What makes a great book? A lot of things, actually, but to paraphrase James Carville, it’s the storytelling, stupid.
Publishers I talk to are always looking for a story that is compelling, one that’s unique, relates to the reader, puts the reader into the author’s world, and evokes an emotional response. So, too, are ghostwriters, as I wrote last week.
However, having a compelling story and being able to write it compellingly are two different things that require different skills. Ghostwriters have to recognize a compelling story when they encounter it, and then be able to write it compellingly.
Unfortunately, the book world is awash in bad reviews in which the chief criticism is that the story wasn’t told in a fascinating and irresistible manner. It doesn’t matter if the book is fiction or non-fiction. The compelling aspects of the story must be presented, emphasized, and highlighted.
The following are examples of bad reviews I found in which the writing quality was taken to task. I can’t verify whether these book were ghostwritten or not, but it doesn’t matter. The point is ghostwriters need to avoid scathing reviews so they can live to ghostwrite again.
“The prose in White is shapeless, roving, and aggressively unedited. One waits in vain for an arresting image … one cannot read White as anything but a book about being rich and bored.” — Andrea Long Chu, Bookforum, on “White” by Brett Easton Ellis
Chu actually states the premise elsewhere in her review: “American culture has entered a period of steep, perhaps irreversible decline, and social media and millennials are to blame.” She disagrees, but that doesn’t matter. I find the premise intriguing and would be interested in reading Easton’s arguments. Except now I’m not.
“However accurate and sobering such characterizations may be, they all belong in a folder labeled Stuff We Already Know. … Anonymity is often granted to acquire additional information, but in this book, it excuses giving less. … We don’t need a secret administration insider to tell us to pass the torch of liberty; we need that person to detail whether and how the torch is being doused. … A Warning does not cut through the noise. It just creates more of it.” — Carlos Lozada, Washington Post, on “A Warning” by Anonymous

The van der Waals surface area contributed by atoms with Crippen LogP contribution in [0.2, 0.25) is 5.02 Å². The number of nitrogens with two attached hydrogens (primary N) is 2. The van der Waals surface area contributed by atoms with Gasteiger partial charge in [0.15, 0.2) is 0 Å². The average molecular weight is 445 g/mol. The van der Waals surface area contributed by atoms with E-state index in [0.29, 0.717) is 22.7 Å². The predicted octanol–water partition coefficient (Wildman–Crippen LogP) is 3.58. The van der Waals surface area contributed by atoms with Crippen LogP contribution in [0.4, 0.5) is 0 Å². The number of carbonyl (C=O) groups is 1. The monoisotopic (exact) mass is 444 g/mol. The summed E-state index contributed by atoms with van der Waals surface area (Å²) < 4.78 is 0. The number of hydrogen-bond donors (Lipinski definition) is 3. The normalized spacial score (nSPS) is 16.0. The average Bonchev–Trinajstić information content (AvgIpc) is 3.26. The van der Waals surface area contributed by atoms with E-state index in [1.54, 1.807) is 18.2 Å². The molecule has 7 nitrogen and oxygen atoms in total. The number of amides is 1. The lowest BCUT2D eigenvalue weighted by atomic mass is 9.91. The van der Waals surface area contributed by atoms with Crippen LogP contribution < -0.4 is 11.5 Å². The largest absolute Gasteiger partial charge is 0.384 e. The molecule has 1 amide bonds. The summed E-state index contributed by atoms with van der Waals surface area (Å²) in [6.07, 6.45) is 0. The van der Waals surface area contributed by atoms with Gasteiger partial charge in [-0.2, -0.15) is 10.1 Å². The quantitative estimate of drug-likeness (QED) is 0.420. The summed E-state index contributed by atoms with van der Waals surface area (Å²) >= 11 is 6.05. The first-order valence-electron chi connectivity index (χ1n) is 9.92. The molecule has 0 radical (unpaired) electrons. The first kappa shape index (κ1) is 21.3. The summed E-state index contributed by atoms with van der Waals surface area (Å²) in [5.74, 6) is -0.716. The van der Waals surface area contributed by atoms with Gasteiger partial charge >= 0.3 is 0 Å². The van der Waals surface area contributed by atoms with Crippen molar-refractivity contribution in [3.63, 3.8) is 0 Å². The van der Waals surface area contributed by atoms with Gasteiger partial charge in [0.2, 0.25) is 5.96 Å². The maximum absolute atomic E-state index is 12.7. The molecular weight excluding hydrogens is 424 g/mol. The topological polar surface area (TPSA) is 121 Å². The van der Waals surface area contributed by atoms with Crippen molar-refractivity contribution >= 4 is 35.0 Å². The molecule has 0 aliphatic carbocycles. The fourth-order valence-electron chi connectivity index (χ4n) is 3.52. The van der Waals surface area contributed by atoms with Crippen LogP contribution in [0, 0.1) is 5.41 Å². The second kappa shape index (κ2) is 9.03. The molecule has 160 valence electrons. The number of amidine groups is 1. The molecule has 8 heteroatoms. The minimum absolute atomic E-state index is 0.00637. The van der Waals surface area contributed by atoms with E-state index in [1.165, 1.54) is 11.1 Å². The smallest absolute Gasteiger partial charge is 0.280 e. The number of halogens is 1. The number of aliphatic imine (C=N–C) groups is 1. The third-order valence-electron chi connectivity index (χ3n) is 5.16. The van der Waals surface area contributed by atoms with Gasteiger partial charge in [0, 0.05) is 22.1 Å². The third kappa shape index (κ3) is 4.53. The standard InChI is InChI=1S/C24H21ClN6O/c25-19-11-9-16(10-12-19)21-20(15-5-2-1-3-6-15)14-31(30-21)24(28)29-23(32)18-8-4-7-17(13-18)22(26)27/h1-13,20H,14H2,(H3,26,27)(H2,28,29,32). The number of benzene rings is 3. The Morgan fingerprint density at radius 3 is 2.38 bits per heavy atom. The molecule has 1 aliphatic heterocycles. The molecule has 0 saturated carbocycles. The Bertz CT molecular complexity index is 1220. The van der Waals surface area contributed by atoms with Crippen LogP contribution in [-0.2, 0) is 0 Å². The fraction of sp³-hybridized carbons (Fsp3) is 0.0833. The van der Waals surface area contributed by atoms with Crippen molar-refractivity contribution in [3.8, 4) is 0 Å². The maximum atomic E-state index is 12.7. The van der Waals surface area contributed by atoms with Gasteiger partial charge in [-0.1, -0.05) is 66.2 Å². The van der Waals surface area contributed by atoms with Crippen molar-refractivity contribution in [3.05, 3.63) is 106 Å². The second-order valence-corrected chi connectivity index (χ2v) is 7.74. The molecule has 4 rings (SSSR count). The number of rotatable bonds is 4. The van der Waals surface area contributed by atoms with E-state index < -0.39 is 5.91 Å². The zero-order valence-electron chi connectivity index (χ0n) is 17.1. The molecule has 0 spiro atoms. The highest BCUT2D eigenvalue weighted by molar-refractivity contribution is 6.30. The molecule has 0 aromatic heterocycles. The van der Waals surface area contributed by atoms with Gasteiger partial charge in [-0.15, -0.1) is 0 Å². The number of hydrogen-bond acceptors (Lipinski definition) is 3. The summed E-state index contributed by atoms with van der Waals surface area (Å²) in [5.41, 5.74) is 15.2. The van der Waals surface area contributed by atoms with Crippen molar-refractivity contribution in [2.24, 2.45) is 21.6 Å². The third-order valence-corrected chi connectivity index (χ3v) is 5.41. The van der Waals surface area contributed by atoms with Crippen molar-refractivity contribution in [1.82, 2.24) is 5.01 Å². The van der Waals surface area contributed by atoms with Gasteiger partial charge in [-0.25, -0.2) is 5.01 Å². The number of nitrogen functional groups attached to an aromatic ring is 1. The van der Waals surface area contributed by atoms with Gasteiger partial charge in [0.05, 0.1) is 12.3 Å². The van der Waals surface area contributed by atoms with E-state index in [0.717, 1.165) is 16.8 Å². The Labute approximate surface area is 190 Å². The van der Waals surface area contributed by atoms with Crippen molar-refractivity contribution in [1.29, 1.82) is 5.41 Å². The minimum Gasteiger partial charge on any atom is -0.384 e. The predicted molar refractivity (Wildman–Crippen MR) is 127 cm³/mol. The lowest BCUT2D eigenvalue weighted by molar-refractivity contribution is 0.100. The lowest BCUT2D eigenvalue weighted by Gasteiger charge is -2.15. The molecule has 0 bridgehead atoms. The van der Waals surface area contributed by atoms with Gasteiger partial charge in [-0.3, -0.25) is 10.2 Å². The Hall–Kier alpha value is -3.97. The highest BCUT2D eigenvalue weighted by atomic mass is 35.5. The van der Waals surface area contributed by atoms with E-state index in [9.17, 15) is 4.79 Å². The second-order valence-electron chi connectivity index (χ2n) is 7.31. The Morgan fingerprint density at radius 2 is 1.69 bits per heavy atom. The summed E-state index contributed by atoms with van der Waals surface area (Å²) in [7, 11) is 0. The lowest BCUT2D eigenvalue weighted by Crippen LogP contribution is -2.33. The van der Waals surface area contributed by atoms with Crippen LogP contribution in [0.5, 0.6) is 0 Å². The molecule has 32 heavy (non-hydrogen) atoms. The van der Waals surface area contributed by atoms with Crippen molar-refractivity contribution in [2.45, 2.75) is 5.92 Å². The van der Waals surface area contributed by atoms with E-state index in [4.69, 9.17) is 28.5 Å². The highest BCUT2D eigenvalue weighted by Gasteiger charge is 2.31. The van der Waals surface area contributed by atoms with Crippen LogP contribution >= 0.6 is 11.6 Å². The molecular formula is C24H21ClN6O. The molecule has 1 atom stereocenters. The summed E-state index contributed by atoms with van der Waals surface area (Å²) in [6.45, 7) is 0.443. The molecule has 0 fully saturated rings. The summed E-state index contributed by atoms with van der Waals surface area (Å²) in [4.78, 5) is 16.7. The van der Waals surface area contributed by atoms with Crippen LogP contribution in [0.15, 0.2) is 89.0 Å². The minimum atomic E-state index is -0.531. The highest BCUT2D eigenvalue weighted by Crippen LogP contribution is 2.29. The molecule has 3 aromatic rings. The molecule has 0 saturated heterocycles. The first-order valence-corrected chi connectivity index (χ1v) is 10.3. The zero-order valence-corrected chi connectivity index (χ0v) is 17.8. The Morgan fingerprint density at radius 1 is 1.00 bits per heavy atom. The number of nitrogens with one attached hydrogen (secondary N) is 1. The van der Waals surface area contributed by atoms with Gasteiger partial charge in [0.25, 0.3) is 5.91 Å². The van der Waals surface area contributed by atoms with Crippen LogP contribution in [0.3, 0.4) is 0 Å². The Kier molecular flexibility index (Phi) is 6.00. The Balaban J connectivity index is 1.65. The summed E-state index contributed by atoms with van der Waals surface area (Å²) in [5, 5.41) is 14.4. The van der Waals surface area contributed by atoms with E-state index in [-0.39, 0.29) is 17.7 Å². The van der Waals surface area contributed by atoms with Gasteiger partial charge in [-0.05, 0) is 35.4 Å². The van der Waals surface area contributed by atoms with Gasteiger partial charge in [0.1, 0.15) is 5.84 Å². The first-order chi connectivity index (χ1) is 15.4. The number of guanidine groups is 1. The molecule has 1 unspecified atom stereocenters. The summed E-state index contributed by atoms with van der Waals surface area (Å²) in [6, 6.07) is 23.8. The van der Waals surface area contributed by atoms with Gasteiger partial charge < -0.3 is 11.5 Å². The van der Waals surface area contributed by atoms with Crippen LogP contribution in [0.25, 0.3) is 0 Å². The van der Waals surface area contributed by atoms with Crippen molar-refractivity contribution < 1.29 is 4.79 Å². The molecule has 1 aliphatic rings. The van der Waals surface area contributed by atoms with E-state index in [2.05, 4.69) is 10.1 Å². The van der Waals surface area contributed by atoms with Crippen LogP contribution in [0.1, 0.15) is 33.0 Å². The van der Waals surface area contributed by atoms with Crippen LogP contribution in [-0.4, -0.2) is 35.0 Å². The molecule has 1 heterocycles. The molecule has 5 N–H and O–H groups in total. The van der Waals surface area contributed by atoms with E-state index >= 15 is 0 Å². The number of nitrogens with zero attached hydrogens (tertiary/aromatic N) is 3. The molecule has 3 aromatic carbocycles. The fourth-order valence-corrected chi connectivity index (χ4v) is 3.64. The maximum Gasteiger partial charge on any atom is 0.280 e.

The book was actually written by Miles Taylor, a Department of Homeland Security chief of staff in the Trump Administration. The inner workings of a presidential administration has great potential to be a compelling read, but Lozano points out it’s not.
“Once McEwan has established his premise, however, The Cockroach stalls. It devolves into self-satisfied, fish-in-barrel commentary about topics like Twitter and the tabloid press. The literary references…are plummy and tortured … The idea of writing The Cockroach probably seemed, in the shower one morning, like a good one. Later, after coffee, it might have occurred to McEwan that suggesting your opponents are cockroaches might be to drop down to their carpet level.” — Dwight Garner, New York Times, on “The Cockroach” by Ian McEwan
The premise is promising: A satire in which a cockroach is transformed into the prime minister of England. I’d read that! But Garner makes it clear that McEwan failed.
It seems that in these examples, the authors (or their ghostwriters) failed to remember that storytelling, especially when emotion comes into play, livens up the copy and makes it more readable. It takes the audience on a journey they will fully enjoy when it’s over. The reader remains engaged, stays with the book longer, reads and understands more, and if the book is a nonfiction work, is more likely to heed the call to action. Ignoring the human element that is inherent in storytelling severely hurts the quality of the book, which in turn hurts sales.
Here’s a great example of the value of storytelling, even if only the principle pertains to books. Researchers Rob Walker and Joshua Glenn listed 200 insignificant items on eBay and having short heartfelt stories written about each item in the description section. Combined, each item averaged $1.25 in value, or $250 in total. They sold for nearly $8,000, or 3100% of their value.
I’m currently ghostwriting a memoir in which a woman married and later divorced a psychopath who stole money from investors. Then she fought the state of Arizona because it came after her for the money he stole while they were married (even though she derived no benefit and actually lost money herself), and then she succeeded in getting the law changed so no spouse would ever have to endure what she did — all while suffering from PTSD. Everyone I talk to thinks that’s a compelling story, and it’s my responsibility to make sure it’s told in the most interesting way possible.
I am a ghostwriter in Portland and that’s what I do, so contact me when you know your story idea is compelling and worth telling, but you need help telling it.
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